Lamenting The Loss of Certitude: Engaging pain with honesty and integrity leads to healing

One of the reasons I write blogs is because they help me to lament the pain of what substance use disorder (SUD) has done to my daughter, our family and me. My writing is based on what conditions have occurred as a result of SUD, my responses to them and how they have served to create or intensify my grief, loss, pain and heartache.

To lament is to name your pain—to refuse to be silent about whatever is wrong or out of order in your life.

“If you cannot speak your brokenness, your brokenness will speak for you.”

-Peter Rollins

To lament is to expose, name and develop language that expresses the pain, grief, loss and heartache you are experiencing.

My laments help me acknowledge what has arisen as a result of my pain and disorientation. Acknowledgment affords me the opportunity to step into the remedy and healing of my pain.

Without acknowledging feelings and emotions, I avoid them or ignore them—displacing them onto others. Acknowledging my feelings allows me the opportunity to engage my pain with honesty and integrity. Without honesty, I cannot heal. I cannot remedy what I have not made visible, exposed or accepted.

As a culture we embrace two approaches to addressing pain. “Everything happens for a reason.” Or, “for every problem there is a solution if we just look, work or believe hard enough.” These two lines of thinking contend that self-sufficiency and certitude are core components of our cultural DNA. Pain is not meant to be embraced or lamented; it is meant to be avoided or solved.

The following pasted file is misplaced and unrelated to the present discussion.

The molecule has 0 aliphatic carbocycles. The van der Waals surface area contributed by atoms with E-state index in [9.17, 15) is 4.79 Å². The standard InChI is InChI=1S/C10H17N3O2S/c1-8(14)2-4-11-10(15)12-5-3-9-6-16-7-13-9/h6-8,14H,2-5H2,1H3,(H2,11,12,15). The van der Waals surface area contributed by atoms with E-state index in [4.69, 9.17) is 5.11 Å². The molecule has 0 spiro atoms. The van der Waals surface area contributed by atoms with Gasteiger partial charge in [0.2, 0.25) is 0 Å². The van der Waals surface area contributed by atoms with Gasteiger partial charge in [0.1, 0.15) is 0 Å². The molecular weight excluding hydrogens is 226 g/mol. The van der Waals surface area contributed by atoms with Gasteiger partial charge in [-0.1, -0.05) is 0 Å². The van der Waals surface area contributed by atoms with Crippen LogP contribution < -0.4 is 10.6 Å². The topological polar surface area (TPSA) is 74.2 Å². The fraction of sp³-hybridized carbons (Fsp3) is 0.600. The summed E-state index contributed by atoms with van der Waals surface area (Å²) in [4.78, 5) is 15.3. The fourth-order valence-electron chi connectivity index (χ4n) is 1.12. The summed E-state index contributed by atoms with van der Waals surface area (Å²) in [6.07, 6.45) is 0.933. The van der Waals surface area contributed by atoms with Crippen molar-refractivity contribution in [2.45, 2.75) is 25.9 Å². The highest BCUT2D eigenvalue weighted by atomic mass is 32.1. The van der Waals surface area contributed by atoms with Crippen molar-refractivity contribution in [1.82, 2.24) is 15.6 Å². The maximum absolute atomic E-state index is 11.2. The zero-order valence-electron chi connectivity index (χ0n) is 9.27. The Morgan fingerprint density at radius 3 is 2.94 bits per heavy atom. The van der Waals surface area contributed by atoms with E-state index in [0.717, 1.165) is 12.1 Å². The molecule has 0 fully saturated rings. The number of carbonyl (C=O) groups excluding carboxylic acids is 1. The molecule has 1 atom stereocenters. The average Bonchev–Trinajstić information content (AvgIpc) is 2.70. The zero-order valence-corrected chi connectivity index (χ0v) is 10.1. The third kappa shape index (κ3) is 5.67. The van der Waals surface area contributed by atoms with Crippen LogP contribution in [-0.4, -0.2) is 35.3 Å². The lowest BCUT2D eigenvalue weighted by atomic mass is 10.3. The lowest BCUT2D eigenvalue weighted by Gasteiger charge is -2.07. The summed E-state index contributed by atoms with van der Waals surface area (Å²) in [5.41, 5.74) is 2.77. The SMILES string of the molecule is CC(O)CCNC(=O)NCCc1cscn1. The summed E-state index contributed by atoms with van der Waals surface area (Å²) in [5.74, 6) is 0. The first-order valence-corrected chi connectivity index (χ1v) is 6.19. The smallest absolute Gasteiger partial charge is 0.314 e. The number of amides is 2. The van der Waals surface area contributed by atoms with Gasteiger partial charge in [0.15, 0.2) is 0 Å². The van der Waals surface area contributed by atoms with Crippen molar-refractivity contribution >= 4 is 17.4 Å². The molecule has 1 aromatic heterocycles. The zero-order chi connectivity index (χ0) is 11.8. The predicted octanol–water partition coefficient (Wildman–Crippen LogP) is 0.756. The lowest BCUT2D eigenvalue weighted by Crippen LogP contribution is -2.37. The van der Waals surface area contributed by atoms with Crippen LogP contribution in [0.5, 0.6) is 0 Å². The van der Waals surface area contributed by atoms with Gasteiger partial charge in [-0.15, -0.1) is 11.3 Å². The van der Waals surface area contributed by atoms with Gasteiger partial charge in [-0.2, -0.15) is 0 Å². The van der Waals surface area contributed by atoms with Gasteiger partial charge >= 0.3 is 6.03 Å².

"Life happens, and when it does, it wreaks havoc with our neatly arranged thoughts of God, the world, and our place in it.These are moments where deep down something shifts and a quiet voice says, Uh-oh. I don’t like that feeling at all.How can I make it go away?”

- Peter Enns

As a person who has survived a catastrophic life disruption, I find these two ideologies untrue. They are mere illusions offering false assurances; however, I’ve tried to go back and force these beliefs to work for me again. I really liked those illusions. I counted on them. I miss the sense of security that certitude gave me. However false it was, it felt real. It helped me regulate my feelings because I didn’t have to face them. Instead, I spent time and energy on seeking solutions. I knew that once the solution was found it was just a matter of time before all would be right again. There was no need to feel, much less lament, when I stayed busy seeking resolutions and guarantees.

Today, I am trying to reclaim the lost art form of lamenting. I think instead of promoting assurance and certitude, lamenting calls attention to the pain. Expression forces me to feel. It acknowledges that things have changed, people changed, situations changed. Codes and ways of communicating and understanding changed whether I was ready or not or whether I did everything I was supposed to or not, despite the fact that I followed the processes and procedures as prescribed.

"The problem, however, is that we tend to spend a great deal of energy in attempting to avoid the truth.” -Peter Rollins

Lamenting stops the flow that my mind was trained to follow—that compulsive search to find meaning, solution and understanding. It goes against my amazing capacity to NOT accept what actually is. In other words, what actually IS is not really as it is. It is just as it is until I can fix it.

The problem with this way of thinking is that it holds no space for the unexplainable—life’s tragedies, heartaches, despair—those things that have no solution and those things for which we cannot be certain what the outcome will be. More importantly this kind of thinking requires no faith.